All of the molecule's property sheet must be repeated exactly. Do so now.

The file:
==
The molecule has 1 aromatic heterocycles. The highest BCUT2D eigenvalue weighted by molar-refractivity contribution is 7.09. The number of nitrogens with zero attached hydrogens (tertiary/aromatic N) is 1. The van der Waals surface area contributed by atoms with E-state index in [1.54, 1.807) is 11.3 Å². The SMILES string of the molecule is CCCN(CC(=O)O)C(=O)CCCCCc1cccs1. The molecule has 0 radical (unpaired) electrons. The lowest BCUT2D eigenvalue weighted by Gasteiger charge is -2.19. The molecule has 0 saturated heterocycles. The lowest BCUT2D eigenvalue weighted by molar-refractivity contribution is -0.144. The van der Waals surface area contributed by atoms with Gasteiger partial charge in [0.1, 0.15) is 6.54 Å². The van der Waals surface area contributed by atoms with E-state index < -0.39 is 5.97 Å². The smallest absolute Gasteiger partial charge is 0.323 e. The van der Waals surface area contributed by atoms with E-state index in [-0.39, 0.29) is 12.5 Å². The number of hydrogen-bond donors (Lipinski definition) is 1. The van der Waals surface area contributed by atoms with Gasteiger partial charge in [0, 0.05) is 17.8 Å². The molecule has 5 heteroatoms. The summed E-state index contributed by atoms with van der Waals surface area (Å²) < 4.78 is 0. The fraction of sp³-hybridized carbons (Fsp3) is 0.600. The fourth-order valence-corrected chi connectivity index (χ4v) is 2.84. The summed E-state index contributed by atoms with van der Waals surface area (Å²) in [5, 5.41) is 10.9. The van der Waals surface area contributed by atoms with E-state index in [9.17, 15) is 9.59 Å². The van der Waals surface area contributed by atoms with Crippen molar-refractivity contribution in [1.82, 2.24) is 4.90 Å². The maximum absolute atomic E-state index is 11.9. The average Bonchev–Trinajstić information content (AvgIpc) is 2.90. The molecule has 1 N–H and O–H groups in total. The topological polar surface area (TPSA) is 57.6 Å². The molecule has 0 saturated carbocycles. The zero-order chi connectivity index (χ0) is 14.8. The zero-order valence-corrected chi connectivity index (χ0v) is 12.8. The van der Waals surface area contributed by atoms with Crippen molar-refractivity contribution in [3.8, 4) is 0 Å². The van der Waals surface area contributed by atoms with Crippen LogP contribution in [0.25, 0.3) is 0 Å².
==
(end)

The molecule has 1 aromatic heterocycles. The highest BCUT2D eigenvalue weighted by molar-refractivity contribution is 7.09. The number of nitrogens with zero attached hydrogens (tertiary/aromatic N) is 1. The van der Waals surface area contributed by atoms with E-state index in [1.54, 1.807) is 11.3 Å². The SMILES string of the molecule is CCCN(CC(=O)O)C(=O)CCCCCc1cccs1. The molecule has 0 radical (unpaired) electrons. The lowest BCUT2D eigenvalue weighted by Gasteiger charge is -2.19. The molecule has 0 saturated heterocycles. The lowest BCUT2D eigenvalue weighted by molar-refractivity contribution is -0.144. The van der Waals surface area contributed by atoms with Gasteiger partial charge in [0.1, 0.15) is 6.54 Å². The van der Waals surface area contributed by atoms with E-state index < -0.39 is 5.97 Å². The smallest absolute Gasteiger partial charge is 0.323 e. The van der Waals surface area contributed by atoms with E-state index in [-0.39, 0.29) is 12.5 Å². The number of hydrogen-bond donors (Lipinski definition) is 1. The van der Waals surface area contributed by atoms with Gasteiger partial charge in [0, 0.05) is 17.8 Å². The molecule has 5 heteroatoms. The summed E-state index contributed by atoms with van der Waals surface area (Å²) < 4.78 is 0. The fraction of sp³-hybridized carbons (Fsp3) is 0.600. The fourth-order valence-corrected chi connectivity index (χ4v) is 2.84. The summed E-state index contributed by atoms with van der Waals surface area (Å²) in [5, 5.41) is 10.9. The van der Waals surface area contributed by atoms with E-state index in [9.17, 15) is 9.59 Å². The van der Waals surface area contributed by atoms with Crippen molar-refractivity contribution in [1.82, 2.24) is 4.90 Å². The maximum absolute atomic E-state index is 11.9. The average Bonchev–Trinajstić information content (AvgIpc) is 2.90. The molecule has 1 N–H and O–H groups in total. The topological polar surface area (TPSA) is 57.6 Å². The molecule has 0 saturated carbocycles. The zero-order chi connectivity index (χ0) is 14.8. The zero-order valence-corrected chi connectivity index (χ0v) is 12.8. The van der Waals surface area contributed by atoms with Crippen molar-refractivity contribution in [3.8, 4) is 0 Å². The van der Waals surface area contributed by atoms with Crippen LogP contribution in [0.25, 0.3) is 0 Å².